Patsy’s story – Black History Month

Patsy Marie Morris left Franklin Town, which is situated adjacent to Jamaica’s capital, Kingston and boarded a plane to Heathrow Airport with her grandmother at the age of twelve.  Her parents and younger brother were already living in Aylesbury.  Patsy’s parents had sold property and land, giving up their home to move into rented accommodation, in order for her father to purchase a plane ticket to England.  He came to the UK in 1960 and reunited with his sister who had migrated earlier with her husband.  Patsy’s mother and younger brother followed him in 1962, followed by Patsy, who arrived in September 1965.

Patsy’s parents couldn’t get time off work to enrol her into school, so the responsibility was handed to her uncle.  Before leaving Jamaica, Patsy had taken her Eleven Plus, which she had passed.  The paper that she had taken was the same paper the children in England had to take; the papers came from England and were sent back there for marking. With this knowledge, her uncle took his niece to the girl’s grammar school, Aylesbury High School.  He was informed that her maths was fine but she didn’t know how to speak English correctly and as a consequence, her admission was denied. Her uncle was advised to send her to Quarrendon School, which was the school closest to where she lived.

 

School life at Quarrendon School began in October and on the second day everyone woke up to snow.  This was the first time the young schoolgirl had seen snow.  When she opened the door to throw the ash from the fire out, she screamed and dropped the pot of ash she was carrying.  That morning, Patsy donned her wellington boots before setting off to school. She walked gingerly in the unfamiliar white substance and almost made it to school without falling. Just before reaching her destination, she fell, hard, damaging her back and rendering her unable to walk.  Some of the pupils came to her aid.  They formed a human chair and carried Patsy to the school nurse, by which point Patsy was very distressed due to the intense pain she was in.  The school nursed calmed her down before giving her two paracetamol tablets. Patsy slept for the rest of the school day and couldn’t even be woken for lunch. This incident served to endear Patsy to some of her peers and the school nurse.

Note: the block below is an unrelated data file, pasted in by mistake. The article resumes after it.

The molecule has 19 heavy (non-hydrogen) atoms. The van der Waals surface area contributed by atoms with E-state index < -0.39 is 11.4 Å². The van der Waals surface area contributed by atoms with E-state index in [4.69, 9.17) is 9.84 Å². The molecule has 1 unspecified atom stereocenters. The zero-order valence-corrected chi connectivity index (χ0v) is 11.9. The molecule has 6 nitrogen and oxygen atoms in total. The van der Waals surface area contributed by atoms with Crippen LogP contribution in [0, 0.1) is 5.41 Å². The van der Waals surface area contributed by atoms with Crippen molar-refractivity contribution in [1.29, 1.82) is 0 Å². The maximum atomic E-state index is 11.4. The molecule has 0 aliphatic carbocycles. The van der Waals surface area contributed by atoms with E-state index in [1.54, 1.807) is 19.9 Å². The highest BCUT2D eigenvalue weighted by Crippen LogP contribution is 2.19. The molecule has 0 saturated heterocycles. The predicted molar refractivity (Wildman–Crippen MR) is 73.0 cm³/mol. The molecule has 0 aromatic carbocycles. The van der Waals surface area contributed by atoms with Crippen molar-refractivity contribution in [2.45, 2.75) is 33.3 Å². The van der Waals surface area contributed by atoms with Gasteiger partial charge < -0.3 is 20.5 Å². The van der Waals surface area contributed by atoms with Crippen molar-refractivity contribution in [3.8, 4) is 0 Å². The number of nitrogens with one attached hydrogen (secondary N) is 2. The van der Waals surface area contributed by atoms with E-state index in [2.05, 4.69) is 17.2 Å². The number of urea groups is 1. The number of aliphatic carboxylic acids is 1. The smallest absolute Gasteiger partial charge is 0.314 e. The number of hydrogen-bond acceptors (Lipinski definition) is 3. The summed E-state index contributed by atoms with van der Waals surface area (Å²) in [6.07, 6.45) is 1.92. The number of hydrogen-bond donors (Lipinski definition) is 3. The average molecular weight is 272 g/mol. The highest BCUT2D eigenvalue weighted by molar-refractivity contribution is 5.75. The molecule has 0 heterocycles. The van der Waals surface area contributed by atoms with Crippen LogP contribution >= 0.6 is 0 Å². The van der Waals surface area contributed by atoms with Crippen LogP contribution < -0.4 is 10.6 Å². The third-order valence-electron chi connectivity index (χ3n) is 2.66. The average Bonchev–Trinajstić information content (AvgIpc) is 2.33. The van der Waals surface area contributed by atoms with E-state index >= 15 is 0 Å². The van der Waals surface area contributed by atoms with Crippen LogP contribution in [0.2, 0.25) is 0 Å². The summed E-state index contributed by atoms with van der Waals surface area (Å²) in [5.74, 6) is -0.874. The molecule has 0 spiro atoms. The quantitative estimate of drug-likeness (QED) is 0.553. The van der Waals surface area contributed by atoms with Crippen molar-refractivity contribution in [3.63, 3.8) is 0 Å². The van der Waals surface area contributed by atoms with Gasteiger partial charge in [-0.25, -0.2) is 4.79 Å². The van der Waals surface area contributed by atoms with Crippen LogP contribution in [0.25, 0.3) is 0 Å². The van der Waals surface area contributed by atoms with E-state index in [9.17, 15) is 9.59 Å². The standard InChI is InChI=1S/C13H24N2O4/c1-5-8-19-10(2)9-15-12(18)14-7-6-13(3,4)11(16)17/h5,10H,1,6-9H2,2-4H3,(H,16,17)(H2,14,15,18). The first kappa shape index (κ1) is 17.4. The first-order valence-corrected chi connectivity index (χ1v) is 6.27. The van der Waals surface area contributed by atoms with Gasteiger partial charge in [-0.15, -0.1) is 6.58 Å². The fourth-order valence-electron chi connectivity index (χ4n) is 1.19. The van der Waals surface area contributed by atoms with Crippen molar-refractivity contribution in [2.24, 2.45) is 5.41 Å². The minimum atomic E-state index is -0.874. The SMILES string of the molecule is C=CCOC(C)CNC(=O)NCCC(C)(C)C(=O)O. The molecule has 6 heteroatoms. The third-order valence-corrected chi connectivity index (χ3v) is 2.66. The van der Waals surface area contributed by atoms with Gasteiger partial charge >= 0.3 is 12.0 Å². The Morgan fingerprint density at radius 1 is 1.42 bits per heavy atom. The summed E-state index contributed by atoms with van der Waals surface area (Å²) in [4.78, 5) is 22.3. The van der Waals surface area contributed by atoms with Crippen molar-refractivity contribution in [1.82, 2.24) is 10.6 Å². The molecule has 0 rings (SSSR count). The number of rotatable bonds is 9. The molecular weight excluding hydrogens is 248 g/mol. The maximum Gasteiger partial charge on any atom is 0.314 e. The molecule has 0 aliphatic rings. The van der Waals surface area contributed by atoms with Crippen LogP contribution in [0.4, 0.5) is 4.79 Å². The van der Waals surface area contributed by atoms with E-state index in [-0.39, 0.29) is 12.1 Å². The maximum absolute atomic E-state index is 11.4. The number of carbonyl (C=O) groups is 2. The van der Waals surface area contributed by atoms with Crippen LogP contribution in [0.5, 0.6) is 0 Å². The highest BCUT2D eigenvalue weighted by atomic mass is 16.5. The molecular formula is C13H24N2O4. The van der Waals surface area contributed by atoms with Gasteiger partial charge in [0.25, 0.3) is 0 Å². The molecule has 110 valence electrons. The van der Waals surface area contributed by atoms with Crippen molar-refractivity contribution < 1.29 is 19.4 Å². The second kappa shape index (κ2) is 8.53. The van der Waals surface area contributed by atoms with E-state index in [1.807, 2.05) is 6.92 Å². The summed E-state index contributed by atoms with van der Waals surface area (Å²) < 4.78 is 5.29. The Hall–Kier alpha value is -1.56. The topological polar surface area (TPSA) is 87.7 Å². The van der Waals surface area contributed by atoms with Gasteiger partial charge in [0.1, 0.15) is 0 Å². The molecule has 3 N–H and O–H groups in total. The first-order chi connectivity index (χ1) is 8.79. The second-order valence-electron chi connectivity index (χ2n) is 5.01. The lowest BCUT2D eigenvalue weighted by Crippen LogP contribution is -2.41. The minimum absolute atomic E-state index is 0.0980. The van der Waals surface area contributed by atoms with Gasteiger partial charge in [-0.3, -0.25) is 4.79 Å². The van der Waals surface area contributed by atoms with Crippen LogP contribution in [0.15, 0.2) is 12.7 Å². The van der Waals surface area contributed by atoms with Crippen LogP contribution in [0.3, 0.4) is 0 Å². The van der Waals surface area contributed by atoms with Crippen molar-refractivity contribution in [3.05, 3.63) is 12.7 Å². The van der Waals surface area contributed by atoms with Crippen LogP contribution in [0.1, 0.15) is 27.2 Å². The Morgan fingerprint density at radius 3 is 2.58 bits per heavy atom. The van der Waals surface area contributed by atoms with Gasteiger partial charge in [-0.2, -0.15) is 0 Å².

Unfortunately, not everyone was as kind. Patsy was one of only four black pupils out of about eight hundred and they were subjected to frequent racial abuse, including name calling and having bananas thrown at them.  Patsy had never heard of some of the things she was called and even looked up what the ‘N’ word meant.  She recalled a particularly upsetting incident which began with her plait being pulled roughly by a boy.  She used to comb her hair back into a ponytail for school. “I used to tie a different coloured ribbon on the end every day.”  She told the boy to stop and asked him why he was doing this to her. He told her that he wanted to see if it was fake or not. When she advised him that it was her own hair, he told her that he didn’t believe her and that the next day he was going to bring some scissors to school to cut the plait off so that he could examine it properly. “The next day, that’s exactly what he did! He cut my ponytail off, tapped me on the shoulder and gave it to me with my ribbon still on it.”

 

When Patsy left school in the late sixties, she intended to get an administration role but when she applied for positions, she would often be told the role was filled or she would be better off seeking work in a factory when they saw her. She remembers one man even laughed in her face and just walked away as soon as he clapped eyes on her. Eventually, someone suggested nursing as a career.  Patsy has never looked back.  She went to college to gain further O’Levels as well as training to become a State Enrolled Nurse before progressing to State Registered Nurse.  Patsy ended her career as a midwife.  She also volunteers for several different charities and organisations such as a diabetic group, The Association of Jamaican Nurses, Aylesbury Multicultural Cultural Centre, The Elderly West Indian Association and is in the process of starting a charity franchise in Aylesbury to further and support the education of disadvantaged children.

Written by Annette L Johnson, September 2020

 

 

Celebrating Black History Month

This story is part of a collection of stories from inspirational people in our community. Read the other Black History Month stories here, Chester’s storyStephanie’s storyAgatha’s storyDave’s storyClaudia and Elisha’s story, Patsy’s story, Gladys’s story,  Stan and Isaline’s story and Karen’s story.

 

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